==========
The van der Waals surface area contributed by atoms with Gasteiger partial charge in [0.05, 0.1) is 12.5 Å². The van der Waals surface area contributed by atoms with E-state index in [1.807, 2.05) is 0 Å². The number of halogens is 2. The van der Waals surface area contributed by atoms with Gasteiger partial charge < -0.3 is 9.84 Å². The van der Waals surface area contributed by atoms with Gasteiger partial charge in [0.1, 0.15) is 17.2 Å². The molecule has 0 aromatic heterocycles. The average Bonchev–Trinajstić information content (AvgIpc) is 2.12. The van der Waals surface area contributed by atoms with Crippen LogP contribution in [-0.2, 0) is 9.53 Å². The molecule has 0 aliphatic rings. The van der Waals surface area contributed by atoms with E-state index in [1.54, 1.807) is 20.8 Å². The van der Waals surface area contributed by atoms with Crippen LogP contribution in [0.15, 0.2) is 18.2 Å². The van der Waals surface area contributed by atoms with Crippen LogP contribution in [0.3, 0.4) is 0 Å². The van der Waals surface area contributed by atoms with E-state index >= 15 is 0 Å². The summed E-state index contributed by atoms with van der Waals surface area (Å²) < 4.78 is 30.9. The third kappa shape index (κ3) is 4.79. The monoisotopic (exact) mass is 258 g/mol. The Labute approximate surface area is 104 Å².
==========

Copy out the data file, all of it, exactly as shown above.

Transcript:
The van der Waals surface area contributed by atoms with Gasteiger partial charge in [0.05, 0.1) is 12.5 Å². The van der Waals surface area contributed by atoms with E-state index in [1.807, 2.05) is 0 Å². The number of halogens is 2. The van der Waals surface area contributed by atoms with Gasteiger partial charge < -0.3 is 9.84 Å². The van der Waals surface area contributed by atoms with Gasteiger partial charge in [0.1, 0.15) is 17.2 Å². The molecule has 0 aromatic heterocycles. The average Bonchev–Trinajstić information content (AvgIpc) is 2.12. The van der Waals surface area contributed by atoms with Crippen LogP contribution in [-0.2, 0) is 9.53 Å². The molecule has 0 aliphatic rings. The van der Waals surface area contributed by atoms with E-state index in [1.54, 1.807) is 20.8 Å². The van der Waals surface area contributed by atoms with Crippen LogP contribution in [0.15, 0.2) is 18.2 Å². The van der Waals surface area contributed by atoms with Crippen LogP contribution in [0.3, 0.4) is 0 Å². The van der Waals surface area contributed by atoms with E-state index >= 15 is 0 Å². The summed E-state index contributed by atoms with van der Waals surface area (Å²) < 4.78 is 30.9. The third kappa shape index (κ3) is 4.79. The monoisotopic (exact) mass is 258 g/mol. The Labute approximate surface area is 104 Å².